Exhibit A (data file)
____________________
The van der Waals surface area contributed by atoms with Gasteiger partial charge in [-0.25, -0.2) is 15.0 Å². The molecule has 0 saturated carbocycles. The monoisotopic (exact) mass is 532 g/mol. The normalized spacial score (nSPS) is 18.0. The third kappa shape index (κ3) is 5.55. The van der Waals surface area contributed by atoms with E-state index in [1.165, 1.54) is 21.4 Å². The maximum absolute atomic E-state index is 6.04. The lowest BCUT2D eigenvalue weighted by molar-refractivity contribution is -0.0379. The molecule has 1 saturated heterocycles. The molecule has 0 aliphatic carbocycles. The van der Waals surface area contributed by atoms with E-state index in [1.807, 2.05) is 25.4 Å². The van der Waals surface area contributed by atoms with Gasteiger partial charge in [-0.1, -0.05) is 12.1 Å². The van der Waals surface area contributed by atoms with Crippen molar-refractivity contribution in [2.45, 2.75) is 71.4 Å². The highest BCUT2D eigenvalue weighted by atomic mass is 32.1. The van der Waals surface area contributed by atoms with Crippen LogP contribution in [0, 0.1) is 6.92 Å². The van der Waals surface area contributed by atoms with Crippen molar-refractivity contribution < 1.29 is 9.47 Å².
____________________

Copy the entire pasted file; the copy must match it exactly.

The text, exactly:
The van der Waals surface area contributed by atoms with Gasteiger partial charge in [-0.25, -0.2) is 15.0 Å². The molecule has 0 saturated carbocycles. The monoisotopic (exact) mass is 532 g/mol. The normalized spacial score (nSPS) is 18.0. The third kappa shape index (κ3) is 5.55. The van der Waals surface area contributed by atoms with E-state index in [1.165, 1.54) is 21.4 Å². The maximum absolute atomic E-state index is 6.04. The lowest BCUT2D eigenvalue weighted by molar-refractivity contribution is -0.0379. The molecule has 1 saturated heterocycles. The molecule has 0 aliphatic carbocycles. The van der Waals surface area contributed by atoms with E-state index in [1.807, 2.05) is 25.4 Å². The van der Waals surface area contributed by atoms with Gasteiger partial charge in [-0.1, -0.05) is 12.1 Å². The van der Waals surface area contributed by atoms with Crippen molar-refractivity contribution in [2.45, 2.75) is 71.4 Å². The highest BCUT2D eigenvalue weighted by atomic mass is 32.1. The van der Waals surface area contributed by atoms with Crippen LogP contribution in [0, 0.1) is 6.92 Å². The van der Waals surface area contributed by atoms with Crippen molar-refractivity contribution < 1.29 is 9.47 Å².